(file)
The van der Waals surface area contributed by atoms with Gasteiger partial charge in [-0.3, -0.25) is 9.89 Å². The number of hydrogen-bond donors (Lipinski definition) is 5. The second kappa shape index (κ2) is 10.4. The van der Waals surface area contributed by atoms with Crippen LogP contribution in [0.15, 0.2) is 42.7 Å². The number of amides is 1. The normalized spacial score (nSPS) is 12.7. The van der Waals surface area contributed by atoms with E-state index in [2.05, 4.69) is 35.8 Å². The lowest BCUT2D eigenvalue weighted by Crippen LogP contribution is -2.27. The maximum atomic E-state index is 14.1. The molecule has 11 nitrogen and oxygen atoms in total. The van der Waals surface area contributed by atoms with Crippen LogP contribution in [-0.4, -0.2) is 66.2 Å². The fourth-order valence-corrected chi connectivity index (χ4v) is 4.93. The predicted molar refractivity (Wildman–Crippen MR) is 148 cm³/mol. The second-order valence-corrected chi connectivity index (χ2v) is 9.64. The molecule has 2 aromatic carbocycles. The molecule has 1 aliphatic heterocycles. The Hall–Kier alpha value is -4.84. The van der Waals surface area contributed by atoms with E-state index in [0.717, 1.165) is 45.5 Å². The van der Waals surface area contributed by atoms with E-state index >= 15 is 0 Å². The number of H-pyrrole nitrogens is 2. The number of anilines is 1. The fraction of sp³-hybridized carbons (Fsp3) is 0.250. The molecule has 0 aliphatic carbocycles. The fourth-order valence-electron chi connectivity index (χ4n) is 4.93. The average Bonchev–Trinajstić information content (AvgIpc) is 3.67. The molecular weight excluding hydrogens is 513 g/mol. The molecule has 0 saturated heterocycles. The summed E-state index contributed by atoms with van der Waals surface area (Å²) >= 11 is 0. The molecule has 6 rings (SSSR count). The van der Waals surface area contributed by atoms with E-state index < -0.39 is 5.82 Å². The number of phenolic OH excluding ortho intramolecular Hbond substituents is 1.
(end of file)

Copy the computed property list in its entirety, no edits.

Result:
The van der Waals surface area contributed by atoms with Gasteiger partial charge in [-0.3, -0.25) is 9.89 Å². The number of hydrogen-bond donors (Lipinski definition) is 5. The second kappa shape index (κ2) is 10.4. The van der Waals surface area contributed by atoms with Crippen LogP contribution in [0.15, 0.2) is 42.7 Å². The number of amides is 1. The normalized spacial score (nSPS) is 12.7. The van der Waals surface area contributed by atoms with E-state index in [2.05, 4.69) is 35.8 Å². The lowest BCUT2D eigenvalue weighted by Crippen LogP contribution is -2.27. The maximum atomic E-state index is 14.1. The molecule has 11 nitrogen and oxygen atoms in total. The van der Waals surface area contributed by atoms with Crippen LogP contribution in [-0.4, -0.2) is 66.2 Å². The fourth-order valence-corrected chi connectivity index (χ4v) is 4.93. The predicted molar refractivity (Wildman–Crippen MR) is 148 cm³/mol. The second-order valence-corrected chi connectivity index (χ2v) is 9.64. The molecule has 2 aromatic carbocycles. The molecule has 1 aliphatic heterocycles. The Hall–Kier alpha value is -4.84. The van der Waals surface area contributed by atoms with E-state index in [0.717, 1.165) is 45.5 Å². The van der Waals surface area contributed by atoms with E-state index >= 15 is 0 Å². The number of H-pyrrole nitrogens is 2. The number of anilines is 1. The fraction of sp³-hybridized carbons (Fsp3) is 0.250. The molecule has 0 aliphatic carbocycles. The fourth-order valence-electron chi connectivity index (χ4n) is 4.93. The average Bonchev–Trinajstić information content (AvgIpc) is 3.67. The molecular weight excluding hydrogens is 513 g/mol. The molecule has 0 saturated heterocycles. The summed E-state index contributed by atoms with van der Waals surface area (Å²) >= 11 is 0. The molecule has 6 rings (SSSR count). The van der Waals surface area contributed by atoms with E-state index < -0.39 is 5.82 Å². The number of phenolic OH excluding ortho intramolecular Hbond substituents is 1.